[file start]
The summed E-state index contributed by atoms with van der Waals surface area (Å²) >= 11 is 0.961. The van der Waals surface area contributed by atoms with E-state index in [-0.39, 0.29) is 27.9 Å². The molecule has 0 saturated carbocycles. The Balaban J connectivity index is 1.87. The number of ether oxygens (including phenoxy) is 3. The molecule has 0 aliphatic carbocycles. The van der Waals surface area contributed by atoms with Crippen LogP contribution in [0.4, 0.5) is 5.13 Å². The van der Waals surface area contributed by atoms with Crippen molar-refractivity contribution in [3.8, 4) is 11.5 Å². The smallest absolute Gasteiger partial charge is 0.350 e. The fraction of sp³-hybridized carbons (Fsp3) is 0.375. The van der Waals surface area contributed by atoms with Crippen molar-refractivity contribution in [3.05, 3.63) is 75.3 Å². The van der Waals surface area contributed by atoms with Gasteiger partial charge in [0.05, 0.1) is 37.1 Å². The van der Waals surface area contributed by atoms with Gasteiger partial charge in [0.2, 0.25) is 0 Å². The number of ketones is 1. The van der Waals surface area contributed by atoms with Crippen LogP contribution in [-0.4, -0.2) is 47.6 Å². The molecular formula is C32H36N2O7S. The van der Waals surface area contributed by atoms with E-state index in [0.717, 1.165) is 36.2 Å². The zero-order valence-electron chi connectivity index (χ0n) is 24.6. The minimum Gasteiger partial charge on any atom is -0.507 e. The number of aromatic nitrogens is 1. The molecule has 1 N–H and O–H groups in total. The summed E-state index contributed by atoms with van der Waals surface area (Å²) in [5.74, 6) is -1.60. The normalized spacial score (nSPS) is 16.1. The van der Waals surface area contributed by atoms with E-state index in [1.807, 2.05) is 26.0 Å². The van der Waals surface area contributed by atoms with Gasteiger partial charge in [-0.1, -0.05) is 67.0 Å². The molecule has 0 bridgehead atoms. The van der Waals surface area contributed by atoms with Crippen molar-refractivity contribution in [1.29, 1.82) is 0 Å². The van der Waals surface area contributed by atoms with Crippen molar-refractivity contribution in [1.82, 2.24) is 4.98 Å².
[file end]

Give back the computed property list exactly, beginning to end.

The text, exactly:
The summed E-state index contributed by atoms with van der Waals surface area (Å²) >= 11 is 0.961. The van der Waals surface area contributed by atoms with E-state index in [-0.39, 0.29) is 27.9 Å². The molecule has 0 saturated carbocycles. The Balaban J connectivity index is 1.87. The number of ether oxygens (including phenoxy) is 3. The molecule has 0 aliphatic carbocycles. The van der Waals surface area contributed by atoms with Crippen LogP contribution in [0.4, 0.5) is 5.13 Å². The van der Waals surface area contributed by atoms with Crippen molar-refractivity contribution in [3.8, 4) is 11.5 Å². The smallest absolute Gasteiger partial charge is 0.350 e. The fraction of sp³-hybridized carbons (Fsp3) is 0.375. The van der Waals surface area contributed by atoms with Crippen molar-refractivity contribution in [3.05, 3.63) is 75.3 Å². The van der Waals surface area contributed by atoms with Gasteiger partial charge in [0.05, 0.1) is 37.1 Å². The van der Waals surface area contributed by atoms with Gasteiger partial charge in [0.2, 0.25) is 0 Å². The number of ketones is 1. The van der Waals surface area contributed by atoms with Crippen LogP contribution in [-0.4, -0.2) is 47.6 Å². The molecular formula is C32H36N2O7S. The van der Waals surface area contributed by atoms with E-state index in [0.717, 1.165) is 36.2 Å². The zero-order valence-electron chi connectivity index (χ0n) is 24.6. The minimum Gasteiger partial charge on any atom is -0.507 e. The number of aromatic nitrogens is 1. The molecule has 1 N–H and O–H groups in total. The summed E-state index contributed by atoms with van der Waals surface area (Å²) in [5.74, 6) is -1.60. The normalized spacial score (nSPS) is 16.1. The van der Waals surface area contributed by atoms with E-state index in [1.807, 2.05) is 26.0 Å². The van der Waals surface area contributed by atoms with Gasteiger partial charge in [-0.1, -0.05) is 67.0 Å². The molecule has 0 bridgehead atoms. The van der Waals surface area contributed by atoms with Crippen molar-refractivity contribution in [1.29, 1.82) is 0 Å². The van der Waals surface area contributed by atoms with Crippen molar-refractivity contribution in [1.82, 2.24) is 4.98 Å².